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Miles M.2F Hawk Major 1:72 – scratchbuilt

June 28, 2017 in Aviation

Hi Everyone! This my scratchbuilt 1:72 Miles M.2 Hawk Major, specifically an early „F” version. I have a plan – near on the top on my modeling „bucketlist” – to collect all the „Macrobertson” entries (and maybe a huuge diorama  ). This little plane is one of them. Surprisingly no mainstream kit exists of the type (and I havent found the Alliance version – which is a „H” anyway) so I took a deep breath and made my own one. I used an 1991 plan/drawing from Aeroflight (made by Alfred Granger) and backdated some details based on photos of the actual aircraft (the plan is about a Miles M.2H but this is an F without the flaps and different style wheel pants and sexy race car style windshields).

The Hawk Major was designed as a successor to the Miles Hawk by F.G. Miles. Main changes were a de Havilland Gipsy III engine, metal (instead of wood) engine mount, and trousered undercarriage. The prototype (designated M.2F Hawk Major) was first flown in 1934 and went on to second place in the 1934 King’s Cup Race at an average speed of 147.78 mph. A racing version was developed as the one-off single-seat M.2E Gipsy Six Hawk with a 200 hp de Havilland Gipsy Six engine. The production Hawk Major had the 130 hp de Havilland Gipsy Major engine. The civil Hawk Major proved popular with private owners and clubs as it was aerobatic and a delight to fly, quite fast, simple to maintain and looked modern and ‘sporty’. By temporary drag-reducing measures, such as fairing one of the cockpits, fitting undercarriage ‘trousers’ or wheel spats and the fitting of a coarse-pitch propeller, it was very competitive in air races of the 1930s; such as the annual “Kings Cup” meeting. This particular plane was used by New Zealander pilot Malcolm Charles McGregor, and his navigator/partner H.C. (Johnny) Walker. They flew their M.2F Hawk Major, ZK-ADJ (named ‘Manawatu’) from London to Melbourne in the 1934 Macrobertson air race and came in at 5th place and posted the fastest time for a single-engine aircraft; 7 days and 14 hours. It was the only open-cockpit aircraft to finish the race. ZK-ADJ was damaged beyond repair in a crash at Maxwell in 1946 and parts were used in a rebuild of ZK-AEQ.

I built the model mainly from plastic sheets (curver areas sandwiched and sanded to form) and I used some modified parts from a scrapped old FROG Miles M14. I painted the plane with Tamiya TS-17 decanted with a few drops of white to achieve that „silver dope” color often seen on pre-war planes. The decals are my own too. I made resin copies from all parts so I will build some Hawks int he future and I plan to make the beautiful Speed Six version and the sporty Sparrowhawk also. Hope You like it and as always all C&C are welcome.

Cheers and Thank You,

Gabor

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25 responses to Miles M.2F Hawk Major 1:72 – scratchbuilt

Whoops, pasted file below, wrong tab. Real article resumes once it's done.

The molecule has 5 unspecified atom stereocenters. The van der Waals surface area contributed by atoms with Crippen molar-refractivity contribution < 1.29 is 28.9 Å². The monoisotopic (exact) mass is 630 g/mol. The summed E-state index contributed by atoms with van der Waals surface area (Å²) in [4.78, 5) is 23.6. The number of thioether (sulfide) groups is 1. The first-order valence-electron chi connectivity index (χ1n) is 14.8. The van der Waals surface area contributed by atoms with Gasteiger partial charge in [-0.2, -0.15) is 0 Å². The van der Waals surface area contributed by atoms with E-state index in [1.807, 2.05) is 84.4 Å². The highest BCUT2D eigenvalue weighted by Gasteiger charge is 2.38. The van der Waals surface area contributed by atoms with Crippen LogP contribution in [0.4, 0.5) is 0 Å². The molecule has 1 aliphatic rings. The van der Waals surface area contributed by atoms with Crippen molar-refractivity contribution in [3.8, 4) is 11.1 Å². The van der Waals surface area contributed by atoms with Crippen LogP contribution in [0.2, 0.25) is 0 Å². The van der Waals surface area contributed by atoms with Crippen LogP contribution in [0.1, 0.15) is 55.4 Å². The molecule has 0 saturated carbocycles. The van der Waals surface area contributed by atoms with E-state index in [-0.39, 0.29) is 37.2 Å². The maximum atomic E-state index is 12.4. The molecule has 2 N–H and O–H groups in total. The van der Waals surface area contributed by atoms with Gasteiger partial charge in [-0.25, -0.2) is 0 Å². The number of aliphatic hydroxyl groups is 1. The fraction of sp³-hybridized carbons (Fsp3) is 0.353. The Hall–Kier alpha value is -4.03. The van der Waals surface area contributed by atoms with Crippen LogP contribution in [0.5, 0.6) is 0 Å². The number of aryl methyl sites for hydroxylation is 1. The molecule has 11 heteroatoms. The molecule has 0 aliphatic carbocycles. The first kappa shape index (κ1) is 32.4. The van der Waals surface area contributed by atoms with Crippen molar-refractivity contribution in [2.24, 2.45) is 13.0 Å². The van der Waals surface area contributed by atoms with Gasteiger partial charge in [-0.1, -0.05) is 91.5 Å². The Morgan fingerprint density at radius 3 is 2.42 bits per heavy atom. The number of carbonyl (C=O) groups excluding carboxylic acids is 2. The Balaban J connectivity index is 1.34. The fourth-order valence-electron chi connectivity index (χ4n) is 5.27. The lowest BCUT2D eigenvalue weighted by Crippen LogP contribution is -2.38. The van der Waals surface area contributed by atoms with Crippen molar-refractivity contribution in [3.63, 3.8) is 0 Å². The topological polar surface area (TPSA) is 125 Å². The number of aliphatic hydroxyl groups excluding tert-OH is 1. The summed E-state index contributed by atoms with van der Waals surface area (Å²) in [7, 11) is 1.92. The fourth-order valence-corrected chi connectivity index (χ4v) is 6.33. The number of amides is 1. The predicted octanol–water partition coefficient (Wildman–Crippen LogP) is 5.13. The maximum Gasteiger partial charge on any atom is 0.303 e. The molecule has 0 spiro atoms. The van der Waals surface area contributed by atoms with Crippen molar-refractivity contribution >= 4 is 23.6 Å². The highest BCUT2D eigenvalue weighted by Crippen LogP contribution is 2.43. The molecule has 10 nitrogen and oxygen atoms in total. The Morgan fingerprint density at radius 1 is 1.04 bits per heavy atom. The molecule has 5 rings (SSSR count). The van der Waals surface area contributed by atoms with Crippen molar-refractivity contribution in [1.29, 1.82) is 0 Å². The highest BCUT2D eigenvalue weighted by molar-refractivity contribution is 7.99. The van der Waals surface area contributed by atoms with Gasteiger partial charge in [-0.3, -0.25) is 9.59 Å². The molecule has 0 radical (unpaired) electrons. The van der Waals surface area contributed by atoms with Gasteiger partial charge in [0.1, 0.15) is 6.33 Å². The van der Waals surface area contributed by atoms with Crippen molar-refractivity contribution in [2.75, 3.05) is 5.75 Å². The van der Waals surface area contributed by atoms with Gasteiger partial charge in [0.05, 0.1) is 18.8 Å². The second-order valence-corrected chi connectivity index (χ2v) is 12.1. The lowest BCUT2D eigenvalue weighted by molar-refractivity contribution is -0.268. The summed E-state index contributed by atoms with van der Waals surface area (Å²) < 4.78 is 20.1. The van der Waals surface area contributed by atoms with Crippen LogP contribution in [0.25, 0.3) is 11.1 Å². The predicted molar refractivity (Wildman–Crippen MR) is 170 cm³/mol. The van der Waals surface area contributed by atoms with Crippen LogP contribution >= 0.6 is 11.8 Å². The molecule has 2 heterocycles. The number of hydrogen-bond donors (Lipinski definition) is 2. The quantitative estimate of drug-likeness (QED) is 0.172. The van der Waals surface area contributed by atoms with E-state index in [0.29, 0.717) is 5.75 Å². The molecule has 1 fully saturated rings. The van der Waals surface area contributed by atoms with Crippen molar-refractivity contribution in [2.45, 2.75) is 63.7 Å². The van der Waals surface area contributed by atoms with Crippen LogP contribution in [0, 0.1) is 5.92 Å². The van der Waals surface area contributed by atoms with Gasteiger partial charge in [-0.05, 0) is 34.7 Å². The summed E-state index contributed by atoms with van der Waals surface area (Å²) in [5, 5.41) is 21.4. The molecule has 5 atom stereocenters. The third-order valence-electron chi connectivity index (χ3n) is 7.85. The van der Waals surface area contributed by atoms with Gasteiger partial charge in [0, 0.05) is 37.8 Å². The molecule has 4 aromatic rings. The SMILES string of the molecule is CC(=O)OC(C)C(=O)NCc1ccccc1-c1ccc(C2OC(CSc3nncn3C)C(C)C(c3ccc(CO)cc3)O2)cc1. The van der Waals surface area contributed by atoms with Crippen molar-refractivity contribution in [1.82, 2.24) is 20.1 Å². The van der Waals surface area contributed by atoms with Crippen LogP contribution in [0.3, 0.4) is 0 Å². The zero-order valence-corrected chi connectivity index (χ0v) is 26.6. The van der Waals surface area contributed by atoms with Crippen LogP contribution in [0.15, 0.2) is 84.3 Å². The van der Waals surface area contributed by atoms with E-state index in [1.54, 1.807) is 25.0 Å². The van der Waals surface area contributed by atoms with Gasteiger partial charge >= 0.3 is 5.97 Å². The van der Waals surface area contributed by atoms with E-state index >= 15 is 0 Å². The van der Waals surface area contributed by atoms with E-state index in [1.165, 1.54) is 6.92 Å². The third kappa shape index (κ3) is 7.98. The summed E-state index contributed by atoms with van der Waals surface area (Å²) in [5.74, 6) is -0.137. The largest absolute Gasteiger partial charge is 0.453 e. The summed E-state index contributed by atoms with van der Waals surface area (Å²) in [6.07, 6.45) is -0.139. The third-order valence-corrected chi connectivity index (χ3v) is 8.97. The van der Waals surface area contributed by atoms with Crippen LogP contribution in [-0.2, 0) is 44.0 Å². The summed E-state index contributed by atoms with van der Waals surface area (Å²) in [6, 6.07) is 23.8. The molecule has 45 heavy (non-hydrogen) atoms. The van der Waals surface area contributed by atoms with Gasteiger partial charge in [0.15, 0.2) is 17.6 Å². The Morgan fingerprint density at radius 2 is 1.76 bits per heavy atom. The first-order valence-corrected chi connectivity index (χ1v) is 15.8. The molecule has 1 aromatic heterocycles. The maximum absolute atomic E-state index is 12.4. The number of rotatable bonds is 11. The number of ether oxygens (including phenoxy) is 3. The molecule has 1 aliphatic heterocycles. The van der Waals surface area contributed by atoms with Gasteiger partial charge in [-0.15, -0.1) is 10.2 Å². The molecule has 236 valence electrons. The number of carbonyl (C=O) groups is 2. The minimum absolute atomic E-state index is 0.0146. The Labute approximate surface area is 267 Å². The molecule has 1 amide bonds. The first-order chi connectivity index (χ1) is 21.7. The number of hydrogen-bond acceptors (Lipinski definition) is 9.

1. Anyone who scratch builds is, in my book, a “real” modeler – unlike [most] of us who merely glue pieces of plastic airplanes together. You’ve done a really nice job with this one, Gabor – well done, sir.

    • Thank You Craig! There are such kits out there that scrathbuilding seems quite easy when You work with them 😉 I thing it’s just an another level of difficulty – the kits spare us lot of time. I’m far from the real “hardcore”scratchbuilders whose making their arts for years – I have always too much aeroplane in my head to just focus on one for such a long time 🙂

  2. V cool, Gabor! Always enjoy your scratchbuilds.

  3. Very nice Gabor. Amazing someone would think of flying that thing from outside London to Melbourne.

    • Thanks Tom! Yes they were real brave people – to me the whole idea of the “Macrobertson” is amazing 🙂 and seems to me contemporary people loved it more than today’s Formula One 🙂 Crazy folks!

  4. Another beautiful build Gábor! I applaud you for scratch building to acquire a subject you want that doesn’t exist in any other form. Way more work than I’ll ever attempt!

  5. I feel like go Wroooom when I see your little gem. Very nice build indeed. Seeing a civilian aircraft on the web always make me smile a bit extra.

  6. Anytime I see a scratchbuilt I think “this man is a boss of modelling”.
    Great and delicate job.

  7. Gabor, this is gorgeous !, A real beauty that captures this era very nicely !

  8. For ‘scratchbuilt’ read ‘genius’.

  9. Hat off for a beautiful scratch build!
    Did you scratch build the hull of the airplane too, or was that the old Frog model?

    • Thanks. I can use only the wing fillets from the kit and the extreme nose (with some modifications), because the Hawk has a different – much smaller and lower – spine and the fuselage more rounded in profile at the cockpits (which are closer to each other and the openings are smaller/different – if You look closely You can see that the front cockpit a bit lower than the back).

  10. A little beauty Gabor !
    Lovely work and subject!

  11. Incredible skill to produce a unique aircraft! inspirational!

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